I could go on for hours on WCW/NWO Revenge or Fire Pro Wrestling, which bolstered and supplemented my interest in this most strange of businesses in the later 90's, but WWF Superstars 2 was my first real brush with it and I played it endlessly.

Pokémon Blue
Pokémon Blue was the last "regular" Game Boy game I had before graduating to the Game Boy Color, my birthday present in 1998. Everyone feels a certain "ownership" of the youth and cultural movements that happened in their day and the first American iteration of Pokémon wasn't any different for me.

I still remember where I was and what I was doing the first time I saw that debut commercial ("in the zone" on saturday morning, with Ken Griffey Jr) Pokémon was just one of those games that everyone played and it's a game of first for me.

  • It's the first game that merited me purchasing a strategy guide to beat it.
  • It's the first fame I effectively played with a game link cable 
  • It's the first game I ever lost a friend over (long story)
  • It's the first game I ever got caught in class playing (Mrs Clark's 6th Grade English class) and that was the point where I decided I needed a Game Boy Color because its smaller frame was harder to see from a distance.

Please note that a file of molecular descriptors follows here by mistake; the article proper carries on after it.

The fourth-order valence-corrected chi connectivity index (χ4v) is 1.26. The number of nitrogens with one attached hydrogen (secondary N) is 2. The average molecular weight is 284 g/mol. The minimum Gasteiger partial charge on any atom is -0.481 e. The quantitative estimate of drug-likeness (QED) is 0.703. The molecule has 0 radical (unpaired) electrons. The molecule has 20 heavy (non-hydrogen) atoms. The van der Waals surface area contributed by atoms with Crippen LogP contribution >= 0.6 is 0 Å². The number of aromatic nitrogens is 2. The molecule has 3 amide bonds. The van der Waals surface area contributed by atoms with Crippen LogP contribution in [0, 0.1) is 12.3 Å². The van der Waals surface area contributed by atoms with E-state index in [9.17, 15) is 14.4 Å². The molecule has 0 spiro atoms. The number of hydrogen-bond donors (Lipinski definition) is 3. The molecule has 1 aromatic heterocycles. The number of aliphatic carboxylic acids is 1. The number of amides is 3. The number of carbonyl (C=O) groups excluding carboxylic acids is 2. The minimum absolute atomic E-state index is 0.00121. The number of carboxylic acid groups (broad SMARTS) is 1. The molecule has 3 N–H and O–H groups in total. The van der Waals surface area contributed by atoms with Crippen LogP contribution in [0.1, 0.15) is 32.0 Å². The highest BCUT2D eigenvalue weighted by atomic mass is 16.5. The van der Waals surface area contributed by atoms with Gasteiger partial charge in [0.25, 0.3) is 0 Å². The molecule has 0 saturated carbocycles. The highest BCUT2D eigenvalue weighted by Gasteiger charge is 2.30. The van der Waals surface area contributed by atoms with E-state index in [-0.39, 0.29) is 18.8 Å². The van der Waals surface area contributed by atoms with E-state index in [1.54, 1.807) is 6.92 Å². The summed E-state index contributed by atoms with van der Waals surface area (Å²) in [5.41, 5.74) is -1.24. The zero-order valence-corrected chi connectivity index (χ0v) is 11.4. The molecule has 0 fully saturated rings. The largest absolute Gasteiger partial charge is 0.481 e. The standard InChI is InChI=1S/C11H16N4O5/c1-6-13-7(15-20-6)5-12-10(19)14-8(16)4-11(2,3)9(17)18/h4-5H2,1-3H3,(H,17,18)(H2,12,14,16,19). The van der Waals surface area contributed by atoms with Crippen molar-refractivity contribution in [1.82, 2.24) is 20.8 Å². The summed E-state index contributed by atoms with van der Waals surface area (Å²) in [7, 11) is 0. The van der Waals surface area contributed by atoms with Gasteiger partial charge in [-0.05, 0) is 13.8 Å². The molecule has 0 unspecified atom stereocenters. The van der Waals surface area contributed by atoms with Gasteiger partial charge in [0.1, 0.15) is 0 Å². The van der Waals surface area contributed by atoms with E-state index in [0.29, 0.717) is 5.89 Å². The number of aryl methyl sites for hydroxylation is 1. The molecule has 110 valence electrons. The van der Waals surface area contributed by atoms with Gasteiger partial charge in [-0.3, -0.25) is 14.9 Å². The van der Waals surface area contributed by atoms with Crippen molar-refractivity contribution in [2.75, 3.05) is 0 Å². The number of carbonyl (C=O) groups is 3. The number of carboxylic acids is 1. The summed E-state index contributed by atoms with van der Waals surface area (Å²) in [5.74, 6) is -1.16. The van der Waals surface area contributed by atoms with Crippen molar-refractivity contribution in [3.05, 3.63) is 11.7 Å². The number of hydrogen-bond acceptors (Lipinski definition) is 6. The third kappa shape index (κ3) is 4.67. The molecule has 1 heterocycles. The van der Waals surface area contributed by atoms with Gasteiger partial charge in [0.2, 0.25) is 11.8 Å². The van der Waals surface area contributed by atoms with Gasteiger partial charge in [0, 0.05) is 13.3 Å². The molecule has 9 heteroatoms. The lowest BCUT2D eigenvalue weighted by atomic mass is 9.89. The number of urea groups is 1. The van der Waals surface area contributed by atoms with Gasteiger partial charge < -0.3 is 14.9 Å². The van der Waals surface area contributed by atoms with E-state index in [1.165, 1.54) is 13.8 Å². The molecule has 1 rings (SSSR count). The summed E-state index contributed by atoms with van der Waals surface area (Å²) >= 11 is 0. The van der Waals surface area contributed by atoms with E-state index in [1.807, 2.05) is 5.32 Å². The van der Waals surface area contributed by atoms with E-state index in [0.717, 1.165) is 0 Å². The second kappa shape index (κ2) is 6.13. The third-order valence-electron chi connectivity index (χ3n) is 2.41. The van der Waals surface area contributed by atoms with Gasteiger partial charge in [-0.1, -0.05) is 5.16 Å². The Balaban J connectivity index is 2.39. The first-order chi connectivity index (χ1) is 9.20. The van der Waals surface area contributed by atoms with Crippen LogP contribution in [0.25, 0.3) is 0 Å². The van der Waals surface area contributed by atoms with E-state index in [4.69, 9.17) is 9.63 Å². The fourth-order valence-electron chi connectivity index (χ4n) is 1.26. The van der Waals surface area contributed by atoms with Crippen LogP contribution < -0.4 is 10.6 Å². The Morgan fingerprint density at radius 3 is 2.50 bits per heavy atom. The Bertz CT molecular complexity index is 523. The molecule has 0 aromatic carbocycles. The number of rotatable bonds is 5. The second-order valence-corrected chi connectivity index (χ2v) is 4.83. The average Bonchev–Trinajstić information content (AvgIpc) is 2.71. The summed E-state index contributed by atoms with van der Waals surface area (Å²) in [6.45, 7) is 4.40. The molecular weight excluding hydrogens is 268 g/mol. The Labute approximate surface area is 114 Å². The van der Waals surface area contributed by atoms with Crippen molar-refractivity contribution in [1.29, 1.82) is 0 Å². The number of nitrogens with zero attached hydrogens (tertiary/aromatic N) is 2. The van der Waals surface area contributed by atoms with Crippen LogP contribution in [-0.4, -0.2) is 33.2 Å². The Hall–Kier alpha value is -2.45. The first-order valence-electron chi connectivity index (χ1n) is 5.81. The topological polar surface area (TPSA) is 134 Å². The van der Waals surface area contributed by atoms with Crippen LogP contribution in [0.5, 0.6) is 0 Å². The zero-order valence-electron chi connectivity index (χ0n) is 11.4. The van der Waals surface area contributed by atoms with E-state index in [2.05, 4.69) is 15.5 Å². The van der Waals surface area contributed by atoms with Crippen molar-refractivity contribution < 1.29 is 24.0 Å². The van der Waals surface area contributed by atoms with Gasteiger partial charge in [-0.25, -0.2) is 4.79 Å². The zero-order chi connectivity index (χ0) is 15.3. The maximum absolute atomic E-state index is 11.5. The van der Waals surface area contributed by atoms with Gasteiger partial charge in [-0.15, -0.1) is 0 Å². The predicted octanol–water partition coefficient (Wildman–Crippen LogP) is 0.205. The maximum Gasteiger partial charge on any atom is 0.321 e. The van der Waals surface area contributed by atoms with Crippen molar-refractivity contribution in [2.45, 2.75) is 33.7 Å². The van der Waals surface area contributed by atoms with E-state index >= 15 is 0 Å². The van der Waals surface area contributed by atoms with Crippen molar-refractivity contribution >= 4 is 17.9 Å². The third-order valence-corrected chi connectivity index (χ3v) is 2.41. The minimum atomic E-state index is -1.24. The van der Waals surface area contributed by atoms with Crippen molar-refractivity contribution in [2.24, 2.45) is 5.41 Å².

Pokémon may very well be the game that got me directly on the internet in 1998, plumbing primitive fan secrets over how to get mew and what happens when you catch Misingno.

I'm not sure what made Pokémon speak to me. Maybe it was the simple premise, the fact that it kind of encouraged and enabled hoarding and perfectionism or just that so many other people were into it at the same time...it was hard to avoid. Regardless, it was huge. I'd get into the card game later on and even some of the subsequent games (up to and including Pokémon Gold/Silver) but by then, other adolescent pursuits had taken hold.

Honorable Mention
The OG Legend of Zelda: Link's Awakening was a fantastic game for the OG Game Boy that I thoroughly enjoyed, but if I'm being honest played the DX version for Game Boy Color was slightly better because of some of the extra quests and color-based dynamics. Don't worry, those games will get their own post. 
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Sunday, March 13, 2016

Hesher's Delight -the Austin 3:16 Tee